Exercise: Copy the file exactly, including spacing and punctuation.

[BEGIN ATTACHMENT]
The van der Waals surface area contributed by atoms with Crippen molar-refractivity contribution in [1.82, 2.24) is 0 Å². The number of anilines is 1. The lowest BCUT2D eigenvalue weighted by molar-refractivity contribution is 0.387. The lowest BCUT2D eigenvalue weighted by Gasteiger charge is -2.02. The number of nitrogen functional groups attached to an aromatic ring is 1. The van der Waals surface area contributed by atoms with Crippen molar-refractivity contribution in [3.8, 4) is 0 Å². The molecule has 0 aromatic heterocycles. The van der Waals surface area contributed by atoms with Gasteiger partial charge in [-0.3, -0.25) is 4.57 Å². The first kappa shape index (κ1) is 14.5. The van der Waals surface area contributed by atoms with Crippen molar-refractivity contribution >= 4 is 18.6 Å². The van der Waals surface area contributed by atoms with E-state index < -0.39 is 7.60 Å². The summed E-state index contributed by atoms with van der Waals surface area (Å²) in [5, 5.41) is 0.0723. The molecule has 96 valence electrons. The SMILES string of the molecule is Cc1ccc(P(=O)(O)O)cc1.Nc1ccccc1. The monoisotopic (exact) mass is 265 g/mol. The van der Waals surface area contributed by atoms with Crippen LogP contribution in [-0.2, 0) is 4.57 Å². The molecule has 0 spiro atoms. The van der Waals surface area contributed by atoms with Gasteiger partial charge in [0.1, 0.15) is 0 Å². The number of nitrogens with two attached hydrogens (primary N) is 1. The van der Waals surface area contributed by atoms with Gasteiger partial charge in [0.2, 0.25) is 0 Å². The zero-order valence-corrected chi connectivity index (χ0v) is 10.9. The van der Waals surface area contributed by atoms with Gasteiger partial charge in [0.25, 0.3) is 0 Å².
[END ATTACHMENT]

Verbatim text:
The van der Waals surface area contributed by atoms with Crippen molar-refractivity contribution in [1.82, 2.24) is 0 Å². The number of anilines is 1. The lowest BCUT2D eigenvalue weighted by molar-refractivity contribution is 0.387. The lowest BCUT2D eigenvalue weighted by Gasteiger charge is -2.02. The number of nitrogen functional groups attached to an aromatic ring is 1. The van der Waals surface area contributed by atoms with Crippen molar-refractivity contribution in [3.8, 4) is 0 Å². The molecule has 0 aromatic heterocycles. The van der Waals surface area contributed by atoms with Gasteiger partial charge in [-0.3, -0.25) is 4.57 Å². The first kappa shape index (κ1) is 14.5. The van der Waals surface area contributed by atoms with Crippen molar-refractivity contribution >= 4 is 18.6 Å². The van der Waals surface area contributed by atoms with E-state index < -0.39 is 7.60 Å². The summed E-state index contributed by atoms with van der Waals surface area (Å²) in [5, 5.41) is 0.0723. The molecule has 96 valence electrons. The SMILES string of the molecule is Cc1ccc(P(=O)(O)O)cc1.Nc1ccccc1. The monoisotopic (exact) mass is 265 g/mol. The van der Waals surface area contributed by atoms with Crippen LogP contribution in [-0.2, 0) is 4.57 Å². The molecule has 0 spiro atoms. The van der Waals surface area contributed by atoms with Gasteiger partial charge in [0.1, 0.15) is 0 Å². The number of nitrogens with two attached hydrogens (primary N) is 1. The van der Waals surface area contributed by atoms with Gasteiger partial charge in [0.2, 0.25) is 0 Å². The zero-order valence-corrected chi connectivity index (χ0v) is 10.9. The van der Waals surface area contributed by atoms with Gasteiger partial charge in [0.25, 0.3) is 0 Å².